The third solution is to use dynamic effort training. Dynamic overhead pressing is highly underrated, and seldom performed. You'll hear a lot about dynamic bench pressing, but rarely dynamic overhead pressing. I find this strange because it can be quite effective when done right. What I would recommend is that you perform behind the neck push presses at 65-75%, using the typical 8 sets of 3 reps setup with 30-60 second rest intervals. This will give you the best explosive power you can ever hope to achieve for vertical pressing. Standard front and behind the neck presses, with regular push presses can work too, but I would definitely advise that you give dynamic behind the neck push presses a try.

4) Not Tight Enough

The problem of not being tight usually stems from incorrect rack setup. If the weight is too high in the rack, you'll most likely have to muscle the bar out, which will lead to form breakdown from the get-go because tightness must be achieved before you unrack the bar. If the bar rack is st too low, getting the right position might feel awkward because of the initial dip, which can ruin elbow placement, back tightness, and the bar's pressing path.

For these reasons you need to set the rack at precisely the point at which you press, which is either going to be the upper pec region, or directly under the chin. This will allow you to squeeze your back as hard  as you can before the weight is even picked out of the power rack. This technique will also cushion your biceps hard against your forearms, and your elbows against your lats. You will have essentially created an environment where maximum pressing stability can be achieved, which ALWAYS leads to a stronger press off the chest. The back should feel as tight as when you are doing a front squat, with thoracic extension being 100% maxed out.

If you have trouble achieving this type of tightness, the best way to learn is by utilizing many vertical pulling exercises. Remember how I said that you need to always train the opposite of whatever movement pattern you currently perform? [earlier in the book]. Well, if you always do vertical presses, then you need to counteract that with vertical pulls. You can  see all the vertical pull exercises in the accessory upper table [elsewhere in the book]. For example, if you look at a weighted pullup, it's essentially an overhead press in reverse. It's literally the exact same thing, which is perfect to developing that overhead pressing tightness. Get mad strong on all your vertical pulls (using dead-stops and full ROM) and tightness will no longer be an issue.

5) Weight Is Too Heavy

Guys, again I'm going to talk about this, because I feel that this is such an under-looked aspect of strength training. If you can't even move the barbell an inch off the initial concentric, then you're lifting too damn heavy! Stop trying to find that magic secret to your so-called weakness and just get fucking stronger. Is that so hard to understand? For instance, if you can't even break a deadlift off the floor, it doesn't mean that you need to do deficit deadlifts or whatever special exercise may exist, but rather that you need to lighten the weight and lift weights that you are actually capable of lifting. Ego lifting is never the answer, and will ALWAYS FAIL. Backtrack a little bit, and do the shit right. Use lighter percentages if you have to. Now that my rant is out of the way, let's move on to the second weakness of the overhead press, which is being weak at the top.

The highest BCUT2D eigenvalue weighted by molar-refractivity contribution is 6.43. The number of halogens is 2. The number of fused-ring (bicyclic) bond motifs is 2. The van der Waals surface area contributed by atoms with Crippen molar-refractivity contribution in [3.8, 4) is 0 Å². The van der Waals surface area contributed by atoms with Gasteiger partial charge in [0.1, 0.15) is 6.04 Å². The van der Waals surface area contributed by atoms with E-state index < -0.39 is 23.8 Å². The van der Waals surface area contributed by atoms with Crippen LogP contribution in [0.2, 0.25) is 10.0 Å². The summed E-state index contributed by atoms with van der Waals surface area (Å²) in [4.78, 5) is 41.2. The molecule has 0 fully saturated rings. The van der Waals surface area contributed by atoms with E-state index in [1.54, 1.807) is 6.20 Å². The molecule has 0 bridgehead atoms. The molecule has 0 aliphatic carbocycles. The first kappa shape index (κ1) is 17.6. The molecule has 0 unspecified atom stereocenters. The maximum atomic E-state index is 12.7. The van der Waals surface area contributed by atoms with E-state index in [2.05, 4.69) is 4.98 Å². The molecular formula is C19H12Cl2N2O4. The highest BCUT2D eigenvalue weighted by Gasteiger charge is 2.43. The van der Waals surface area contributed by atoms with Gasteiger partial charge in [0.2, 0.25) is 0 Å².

Weak At The Top

Remember in the bench press specialist section, how I said that 95% of lifters simply needed more bottom strength? Well, with the overhead press it's actually quite common to have a weak lockout. Why is this more frequent than the bench press? It's because we now have a third element of pressing, which is shoulder flexion. This places a large amount of stress on the long head of the triceps, which requires an extra need for triceps strength. Since most people have lagging long heads, it's no wonder why the top of an overhead press is so much harder than the top of a bench press.

Also, in the bench press the range of motion can decrease substantially depending on how much you arch and depending on the bar path. With the overhead press there is no arch, causing a much deeper range of motion to occur, and the bar path can't be manipulated that much because doing so will affect leverages in a negative manner. In these ways, it's not uncommon to see people failing an overhead press once it has passed the top of their skull. I've seen this happen countless times, and have also failed at this precise location. Besides the previously addressed acceleration and technique problems, let's now look at weak triceps and how to improve them.

1) Weak Triceps

As briefly stated before, the triceps are stretched in an overhead position, which creates an added need for long head work. Since the medial head of the triceps must also be thoroughly developed, there needs to be attention devoted to both areas. By the way, if you're into bodybuilding this section is going to be very useful to you, much like the bench press specialist who requires more triceps strength.

The first and most obvious way to train the triceps is by using overloading principles for the top of the overhead press. This means heavy push pressing variations, overhead pin presses, partials, Dick's presses, and accommodating resistance. This will really force you to push through that sticking point at the tip so that when you go back to regular pressing you'll fly right through it.

The second method is to train the triceps by using heavy overhead extensions. If you do horizontal extensions to improve your bench press, then it definitely makes sense to use vertical extensions for your overhead press. Plus, the extra stretch on the long head of the triceps will be very important if we wish to maximize overhead triceps strength. For this reason, any extension where you bring the bar behind the head is going to work. This can include all overhead extension variations whether done with barbells or dumbbells, in addition to doing flat extensions behind the head done on a bench or the floor. The point here is that if you can really build triceps isolation strength from the back of the head, I promise you that your lockouts will be substantially easier.